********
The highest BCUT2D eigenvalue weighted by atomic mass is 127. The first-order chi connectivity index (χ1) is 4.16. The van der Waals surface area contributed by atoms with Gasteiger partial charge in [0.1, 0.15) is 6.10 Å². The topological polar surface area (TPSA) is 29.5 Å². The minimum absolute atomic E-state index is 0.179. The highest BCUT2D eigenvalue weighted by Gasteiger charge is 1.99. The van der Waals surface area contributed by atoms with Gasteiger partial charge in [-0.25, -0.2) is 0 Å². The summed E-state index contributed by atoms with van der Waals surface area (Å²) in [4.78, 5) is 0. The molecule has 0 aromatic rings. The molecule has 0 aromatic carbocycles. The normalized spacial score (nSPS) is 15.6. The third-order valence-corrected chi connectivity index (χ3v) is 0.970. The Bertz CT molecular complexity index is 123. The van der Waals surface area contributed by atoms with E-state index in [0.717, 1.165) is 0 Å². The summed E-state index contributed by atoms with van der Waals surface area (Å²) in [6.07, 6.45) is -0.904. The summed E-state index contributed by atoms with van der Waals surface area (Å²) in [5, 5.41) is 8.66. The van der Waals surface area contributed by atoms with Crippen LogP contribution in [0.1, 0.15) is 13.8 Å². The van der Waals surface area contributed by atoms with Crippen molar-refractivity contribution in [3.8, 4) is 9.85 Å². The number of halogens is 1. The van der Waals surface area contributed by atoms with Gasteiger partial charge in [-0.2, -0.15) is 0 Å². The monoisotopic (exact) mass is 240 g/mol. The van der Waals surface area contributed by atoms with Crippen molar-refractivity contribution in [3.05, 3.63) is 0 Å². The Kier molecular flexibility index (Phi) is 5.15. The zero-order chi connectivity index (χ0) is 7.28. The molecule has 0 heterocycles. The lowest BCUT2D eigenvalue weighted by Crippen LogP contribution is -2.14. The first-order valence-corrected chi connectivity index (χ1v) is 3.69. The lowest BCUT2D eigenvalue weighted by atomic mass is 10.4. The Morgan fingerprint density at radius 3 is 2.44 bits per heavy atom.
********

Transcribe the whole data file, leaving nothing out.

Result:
The highest BCUT2D eigenvalue weighted by atomic mass is 127. The first-order chi connectivity index (χ1) is 4.16. The van der Waals surface area contributed by atoms with Gasteiger partial charge in [0.1, 0.15) is 6.10 Å². The topological polar surface area (TPSA) is 29.5 Å². The minimum absolute atomic E-state index is 0.179. The highest BCUT2D eigenvalue weighted by Gasteiger charge is 1.99. The van der Waals surface area contributed by atoms with Gasteiger partial charge in [-0.25, -0.2) is 0 Å². The summed E-state index contributed by atoms with van der Waals surface area (Å²) in [4.78, 5) is 0. The molecule has 0 aromatic rings. The molecule has 0 aromatic carbocycles. The normalized spacial score (nSPS) is 15.6. The third-order valence-corrected chi connectivity index (χ3v) is 0.970. The Bertz CT molecular complexity index is 123. The van der Waals surface area contributed by atoms with E-state index in [0.717, 1.165) is 0 Å². The summed E-state index contributed by atoms with van der Waals surface area (Å²) in [6.07, 6.45) is -0.904. The summed E-state index contributed by atoms with van der Waals surface area (Å²) in [5, 5.41) is 8.66. The van der Waals surface area contributed by atoms with Crippen LogP contribution in [0.1, 0.15) is 13.8 Å². The van der Waals surface area contributed by atoms with Crippen molar-refractivity contribution in [3.8, 4) is 9.85 Å². The number of halogens is 1. The van der Waals surface area contributed by atoms with Gasteiger partial charge in [-0.2, -0.15) is 0 Å². The monoisotopic (exact) mass is 240 g/mol. The van der Waals surface area contributed by atoms with Crippen molar-refractivity contribution in [3.05, 3.63) is 0 Å². The Kier molecular flexibility index (Phi) is 5.15. The zero-order chi connectivity index (χ0) is 7.28. The molecule has 0 heterocycles. The lowest BCUT2D eigenvalue weighted by Crippen LogP contribution is -2.14. The first-order valence-corrected chi connectivity index (χ1v) is 3.69. The lowest BCUT2D eigenvalue weighted by atomic mass is 10.4. The Morgan fingerprint density at radius 3 is 2.44 bits per heavy atom.